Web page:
From the “global order” myth to how a glowing sea creature helped spark the Vietnam War, here are this week’s top picks in imperial and global history.
Andrew J. Bacevich
During the Age of Trump, Year One, a single word has emerged to capture the essence of the prevailing cultural mood: resistance. Words matter, and the prominence of this particular term illuminates the moment in which we find ourselves. All presidents, regardless of party or program, face criticism and opposition. Citizens disinclined to support that program protest. Marching, chanting, waving placards, and generally raising a ruckus in front of any available camera, they express dissent. In normal times, such activism testifies to the health of democracy. Yet these are not normal times. In the eyes of Trump’s opponents, his elevation to the pinnacle of American politics constitutes a frontal assault on values that until quite recently appeared fixed and unassailable. In such circumstances, mere criticism, opposition, protest, and dissent will not suffice.
Simply put, Trump’s most ardent opponents see him as an existential threat. As such, the stakes could hardly be higher. Richard Parker, who lectures at Harvard’s Kennedy School of Government, and several Harvard graduate students, created what they call Resistance School, which in three months signed up some 33,000 anti-Trump resistors from 49 states and 33 countries. “It is our attempt to begin the long slow process of recovering and rebuilding our democracy,” says Parker. Another group styling itself the DJT Resistance declares that Trump represents “Hatred, Bigotry, Xenophobia, Sexism, Racism, and Greed.” [continue reading]
County Cork is full of twisting little lanes, lined at this season with steep banks of wild roses, foxgloves and fuchsia; and last week I got lost in them. First the road narrowed, then it grew a strip of grass down the middle, and eventually turned into a rough gravel track that climbed steeply and turned sharply into what looked like the remains of a farmyard, where it stopped. As I started on a three-point turn, a dog began to bark and a figure appeared, a man in late middle age, who by the state of him looked to have spent an entire life among cattle, manure and straw. He was smiling.
“You’ll have taken the wrong road?” A long conversation began. He said the same thing several times – if I wanted the Kilcrohane road, I should turn around and take the left fork at the third house on the right – but each time he added a fresh question, so that he seemed to combine two personalities. On the one hand, it was like meeting a garrulous Irish farmer as portrayed by those old, condescending cartoons in Victorian copies of Punch magazine; and on the other, someone far more sophisticated, who had possibly learned the subtlest interrogation techniques during a career with MI6. Where had we come from? Where we staying? Did we often come to Ireland? Why were we in County Cork? [continue reading]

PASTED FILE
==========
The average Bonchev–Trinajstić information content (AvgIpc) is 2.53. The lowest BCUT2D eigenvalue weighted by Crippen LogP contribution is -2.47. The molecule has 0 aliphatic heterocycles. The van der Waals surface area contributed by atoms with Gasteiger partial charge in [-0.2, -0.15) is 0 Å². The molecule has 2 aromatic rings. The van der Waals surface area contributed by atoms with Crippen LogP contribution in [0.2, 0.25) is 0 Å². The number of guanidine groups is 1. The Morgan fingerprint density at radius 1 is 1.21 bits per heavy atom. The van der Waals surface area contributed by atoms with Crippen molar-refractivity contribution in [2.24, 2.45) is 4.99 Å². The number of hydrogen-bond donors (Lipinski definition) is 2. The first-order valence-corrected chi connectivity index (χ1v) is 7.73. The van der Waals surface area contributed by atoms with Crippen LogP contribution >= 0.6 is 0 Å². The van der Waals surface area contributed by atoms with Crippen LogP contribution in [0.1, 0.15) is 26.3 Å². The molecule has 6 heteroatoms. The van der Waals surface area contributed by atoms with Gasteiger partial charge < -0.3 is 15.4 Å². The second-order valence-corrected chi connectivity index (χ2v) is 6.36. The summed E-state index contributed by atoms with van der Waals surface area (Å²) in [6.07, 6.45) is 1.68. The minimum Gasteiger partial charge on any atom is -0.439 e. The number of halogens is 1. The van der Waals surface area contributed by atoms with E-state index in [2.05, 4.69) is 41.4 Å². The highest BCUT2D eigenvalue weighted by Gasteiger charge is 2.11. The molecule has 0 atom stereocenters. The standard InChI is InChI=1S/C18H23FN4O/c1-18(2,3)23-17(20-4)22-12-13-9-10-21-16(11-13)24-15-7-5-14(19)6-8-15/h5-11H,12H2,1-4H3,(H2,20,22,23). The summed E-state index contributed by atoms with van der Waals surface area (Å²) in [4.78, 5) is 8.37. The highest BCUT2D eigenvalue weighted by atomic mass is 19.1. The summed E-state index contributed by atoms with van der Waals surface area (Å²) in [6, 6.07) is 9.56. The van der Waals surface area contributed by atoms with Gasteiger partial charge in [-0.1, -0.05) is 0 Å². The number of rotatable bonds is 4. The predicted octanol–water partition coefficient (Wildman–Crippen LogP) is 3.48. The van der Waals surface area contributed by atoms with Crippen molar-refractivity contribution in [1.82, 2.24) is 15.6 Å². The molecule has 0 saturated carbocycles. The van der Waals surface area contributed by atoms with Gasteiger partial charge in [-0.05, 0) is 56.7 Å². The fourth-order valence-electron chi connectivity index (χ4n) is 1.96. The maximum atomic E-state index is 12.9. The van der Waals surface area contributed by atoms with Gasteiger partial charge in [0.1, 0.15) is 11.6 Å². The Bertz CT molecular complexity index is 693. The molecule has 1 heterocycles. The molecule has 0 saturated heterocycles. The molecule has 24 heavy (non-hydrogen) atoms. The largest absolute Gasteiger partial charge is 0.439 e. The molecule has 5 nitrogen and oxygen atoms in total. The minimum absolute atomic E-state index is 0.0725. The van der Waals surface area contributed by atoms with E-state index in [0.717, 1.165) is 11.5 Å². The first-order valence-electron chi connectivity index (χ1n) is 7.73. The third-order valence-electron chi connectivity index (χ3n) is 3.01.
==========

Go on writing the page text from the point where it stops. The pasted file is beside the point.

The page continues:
Critical Legal Thinking
Mr Macron has been nostalgic lately. First, he was nostalgic for the 18thcentury and hereditary rule asserting that the French people did not want to execute the king and that the revolution has left a (king-shaped) void at the heart of the Republic that only other paternal figures can fill. Then, Mr Macron was nostalgic for the 19th century. Responding to a question about the possibility of a Marshall Plan for Africa, the French President dismissed the idea purporting that, unlike Europe after 1945, Africa’s problem is ‘civilisational’ and, therefore, an intervention along the lines of the Marshall Plan would be a waste of billions that would not stabilise anything. Macron’s response is striking, and telling not only of a certain inherited colonial mentality towards Africa, but about European ruling classes’ contemporary imperial tendencies and the links between these tendencies and attempts at restructuring capitalism at home and abroad.